- there is still a communication gap on how to let the end users (i.e., the hydrologists and water resources managers) realize that ensemble meteorological forecast products, which provide predictive uncertainty information in addition to forecast itself, can provide added values to them. Therefore, there is an urgent need to demonstrate how ensemble forecasting information can help them in practice.
Despite the hesitance of operational hydrologists in adopting the ensemble forecasting approach, several signs indicate that things will change in China in the near future.
First, the Chinese operational agencies are increasingly realizing that there has been a tremendous advance in skill level of meteorological forecasts in China over the recent years, especially at short-range (5 days) to medium range (up to 2 weeks). This improved skill has strong implications for improving flood forecasting in China, which is of paramount importance to China’s Ministry of Water Resources. The very short useful lead time of current hydrological forecasts hinders the ability of the emergence managers in dealing with disastrous flood hazards that occur every year in many parts of China. Coupling meteorological forecasts and hydrological forecasts is a sure and natural way to extend forecasting lead times and improving flood forecasting skill.
Second, there is a lot of progress in developing new ensemble forecasting methods both inside and outside China. The fact that those new ensemble methods have been adopted successfully in other countries operationally gives strong incentives to the Chinese operational agencies to adopt them in their own practice as well. Many operational agencies are inquiring about the ensemble forecasting methods. The key is to provide this new approach in a robust system that can meet the vigorous demand of operational practice.
In 2012, Beijing Normal University hosted the International Workshop on Hydrological Ensemble Prediction Experiment , sponsored by the Chinese Natural Science Foundation, the Chinese Meteorological Administration, the Hydrological Bureau of the Ministry of Water Resources, and The Three-Gorges Electrical Power Company. This workshop served a very useful purpose in bringing the awareness of the ensemble hydrological forecasting approach to China’s science funding agencies. As a matter of fact, there is a boom in terms of research on ensemble forecasting in China (see an accompanying post on China’s ensemble forecasting research that will appear on this website on Thursday 19th, Chinese New Year).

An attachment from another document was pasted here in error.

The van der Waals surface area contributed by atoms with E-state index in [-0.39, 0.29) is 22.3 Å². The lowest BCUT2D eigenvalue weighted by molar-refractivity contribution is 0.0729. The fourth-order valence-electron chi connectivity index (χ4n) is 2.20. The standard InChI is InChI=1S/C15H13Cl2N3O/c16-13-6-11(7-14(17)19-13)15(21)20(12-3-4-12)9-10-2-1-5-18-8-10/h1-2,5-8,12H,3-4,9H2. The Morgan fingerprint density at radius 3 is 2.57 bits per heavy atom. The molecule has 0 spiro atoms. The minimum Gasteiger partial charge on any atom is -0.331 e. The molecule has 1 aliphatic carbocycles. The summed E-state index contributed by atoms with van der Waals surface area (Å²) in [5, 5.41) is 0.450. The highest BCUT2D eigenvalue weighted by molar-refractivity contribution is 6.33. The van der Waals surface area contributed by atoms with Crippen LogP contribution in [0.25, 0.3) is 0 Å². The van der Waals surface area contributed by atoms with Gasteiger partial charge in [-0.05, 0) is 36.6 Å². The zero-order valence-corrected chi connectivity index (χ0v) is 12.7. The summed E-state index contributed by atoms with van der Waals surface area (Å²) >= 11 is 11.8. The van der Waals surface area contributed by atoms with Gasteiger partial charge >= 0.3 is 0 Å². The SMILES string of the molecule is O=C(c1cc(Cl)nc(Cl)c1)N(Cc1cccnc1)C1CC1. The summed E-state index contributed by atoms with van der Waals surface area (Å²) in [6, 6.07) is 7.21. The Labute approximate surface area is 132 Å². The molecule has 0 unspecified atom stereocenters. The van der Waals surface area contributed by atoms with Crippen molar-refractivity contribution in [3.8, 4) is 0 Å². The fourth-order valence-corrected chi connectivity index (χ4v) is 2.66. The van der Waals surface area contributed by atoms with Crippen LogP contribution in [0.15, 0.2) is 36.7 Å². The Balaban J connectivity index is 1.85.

Further, there are several government-funded projects in China now that support the development of ensemble hydrological forecasting methodologies. For example, Beijing Normal University developed a Hydrological Ensemble Prediction System (BNU-HEPS) with the support of the Chinese Ministry of Science and Technology Pillar Project – Development of Digital Watershed Technology; and CMA supported ‘GIS_based hydrologic forecasting techniques’, which have been tested in the Yalong River basin and the Huai River basin with very promising results (see Figure 1).
I think more education on ensemble hydrological forecasting in China will bear fruits in the near future as more Chinese hydrologists realize the advantages of the ensemble approach. The incoming book to be published by Springer “Handbook of Hydrometeorological Ensemble Forecasting” will be a valuable tool for education.
In keeping with expectations for the Year of the Sheep, which has qualities of kindness, creativity, grace and good fortune , all of the positive developments on ensemble hydrological forecasting signal that China’s operational hydrological forecasting agencies will take on the new ensemble forecasting approach in the near future.